One Hakpo article in 2016 emphasized that foreign trade was key to becoming an economic power, saying:

A self-supporting economic power is by no means a country with an ‘isolated economy’ or a “closed economy.” Rather, it is a country commanding a high level of external economic authority that, with strong external economic competitiveness, takes the lead in expanding and developing external economic relations with many countries around the world…A country’s external economic authority is enhanced by expanding and developing its external economic ties.

The same article went on to explain the meaning of “removing one-sidedness” and “diversifying trade” as:

[We] should remove one-sidedness in foreign trade and diversify it. To remove one-sidedness in foreign trade and diversify it means to not limit trade partners to one specific country and to expand and develop it to various countries around the world…In order to remove one-sidedness in foreign trade and diversify it…[we] should develop trade even with capitalist countries that recognize our country’s sovereignty and treat us in a friendly manner.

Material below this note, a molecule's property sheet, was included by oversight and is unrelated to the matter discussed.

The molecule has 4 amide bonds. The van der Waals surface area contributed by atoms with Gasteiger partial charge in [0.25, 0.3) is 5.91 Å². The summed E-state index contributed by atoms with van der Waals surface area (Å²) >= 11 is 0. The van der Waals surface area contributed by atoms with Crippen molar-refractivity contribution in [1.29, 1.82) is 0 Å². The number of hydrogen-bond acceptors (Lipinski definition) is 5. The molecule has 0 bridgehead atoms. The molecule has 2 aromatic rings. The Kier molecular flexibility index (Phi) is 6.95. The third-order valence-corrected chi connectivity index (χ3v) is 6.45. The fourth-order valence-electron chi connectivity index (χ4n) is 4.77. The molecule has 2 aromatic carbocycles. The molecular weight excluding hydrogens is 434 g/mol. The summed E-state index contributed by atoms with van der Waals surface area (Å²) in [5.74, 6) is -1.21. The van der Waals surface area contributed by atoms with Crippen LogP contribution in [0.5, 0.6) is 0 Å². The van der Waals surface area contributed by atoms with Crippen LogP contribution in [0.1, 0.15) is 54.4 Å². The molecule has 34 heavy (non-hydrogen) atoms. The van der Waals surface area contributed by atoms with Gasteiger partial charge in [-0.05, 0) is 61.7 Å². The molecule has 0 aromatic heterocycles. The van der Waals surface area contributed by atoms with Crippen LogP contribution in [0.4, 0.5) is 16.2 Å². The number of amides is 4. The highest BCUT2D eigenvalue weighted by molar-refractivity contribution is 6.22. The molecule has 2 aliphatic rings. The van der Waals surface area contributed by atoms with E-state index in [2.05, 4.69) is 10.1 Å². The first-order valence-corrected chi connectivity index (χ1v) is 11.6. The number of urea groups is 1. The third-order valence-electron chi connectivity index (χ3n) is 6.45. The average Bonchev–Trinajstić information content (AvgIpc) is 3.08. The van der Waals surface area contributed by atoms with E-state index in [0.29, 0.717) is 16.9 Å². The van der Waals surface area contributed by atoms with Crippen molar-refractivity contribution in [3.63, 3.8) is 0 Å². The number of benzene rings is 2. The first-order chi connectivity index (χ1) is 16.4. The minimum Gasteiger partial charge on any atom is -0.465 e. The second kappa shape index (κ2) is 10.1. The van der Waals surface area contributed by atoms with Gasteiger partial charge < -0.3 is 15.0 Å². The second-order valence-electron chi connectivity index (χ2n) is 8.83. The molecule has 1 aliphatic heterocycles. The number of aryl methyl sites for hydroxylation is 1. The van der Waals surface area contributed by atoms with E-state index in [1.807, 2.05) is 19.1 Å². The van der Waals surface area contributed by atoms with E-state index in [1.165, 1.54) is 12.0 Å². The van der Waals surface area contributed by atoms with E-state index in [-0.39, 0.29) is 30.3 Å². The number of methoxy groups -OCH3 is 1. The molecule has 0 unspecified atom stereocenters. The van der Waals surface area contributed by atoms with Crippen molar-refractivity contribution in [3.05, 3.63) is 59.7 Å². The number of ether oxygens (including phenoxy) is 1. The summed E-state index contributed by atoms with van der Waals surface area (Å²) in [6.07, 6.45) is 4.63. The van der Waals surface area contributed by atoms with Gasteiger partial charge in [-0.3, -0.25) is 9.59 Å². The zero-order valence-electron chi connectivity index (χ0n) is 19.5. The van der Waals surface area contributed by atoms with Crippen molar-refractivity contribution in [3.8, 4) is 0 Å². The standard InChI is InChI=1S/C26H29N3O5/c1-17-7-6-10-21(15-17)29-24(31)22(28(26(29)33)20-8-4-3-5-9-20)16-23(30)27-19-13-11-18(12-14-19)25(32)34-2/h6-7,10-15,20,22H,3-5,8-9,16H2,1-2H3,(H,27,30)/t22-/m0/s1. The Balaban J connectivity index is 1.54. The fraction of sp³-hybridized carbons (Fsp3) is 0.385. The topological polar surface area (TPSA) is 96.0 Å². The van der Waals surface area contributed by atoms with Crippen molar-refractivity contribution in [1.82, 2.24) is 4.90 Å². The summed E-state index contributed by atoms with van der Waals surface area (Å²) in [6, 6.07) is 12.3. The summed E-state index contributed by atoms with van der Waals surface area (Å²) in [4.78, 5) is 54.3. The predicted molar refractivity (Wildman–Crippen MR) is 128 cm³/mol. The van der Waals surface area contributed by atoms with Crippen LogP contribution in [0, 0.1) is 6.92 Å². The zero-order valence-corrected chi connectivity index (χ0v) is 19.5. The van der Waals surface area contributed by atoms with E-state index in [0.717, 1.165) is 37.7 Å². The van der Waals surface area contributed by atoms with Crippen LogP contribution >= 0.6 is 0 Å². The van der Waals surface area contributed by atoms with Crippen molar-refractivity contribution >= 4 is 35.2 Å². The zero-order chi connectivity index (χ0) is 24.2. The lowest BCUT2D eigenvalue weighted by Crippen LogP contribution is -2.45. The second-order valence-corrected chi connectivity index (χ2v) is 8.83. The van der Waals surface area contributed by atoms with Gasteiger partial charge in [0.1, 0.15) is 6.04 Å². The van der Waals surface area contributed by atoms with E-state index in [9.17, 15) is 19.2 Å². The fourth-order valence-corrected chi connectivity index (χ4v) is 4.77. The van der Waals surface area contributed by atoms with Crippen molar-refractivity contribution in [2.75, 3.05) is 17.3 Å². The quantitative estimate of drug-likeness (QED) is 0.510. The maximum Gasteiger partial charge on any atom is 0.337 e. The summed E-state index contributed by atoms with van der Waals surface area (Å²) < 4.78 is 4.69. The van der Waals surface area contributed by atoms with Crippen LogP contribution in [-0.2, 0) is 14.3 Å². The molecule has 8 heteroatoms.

One common theme of these passages is developing trade with multiple countries across the world rather than “one specific country,” possibly echoing the North Korean leadership’s concern—including Kim Jong Un’s, as he called for diversifying and removing one-sidedness in trade—about the country’s overdependence on China.

In April 2019, another author in Kyo’ngje Yo’ngu expressed this concern more bluntly while expressing confidence in the North’s improved trade prospects on the grounds of its “external environment.” He wrote: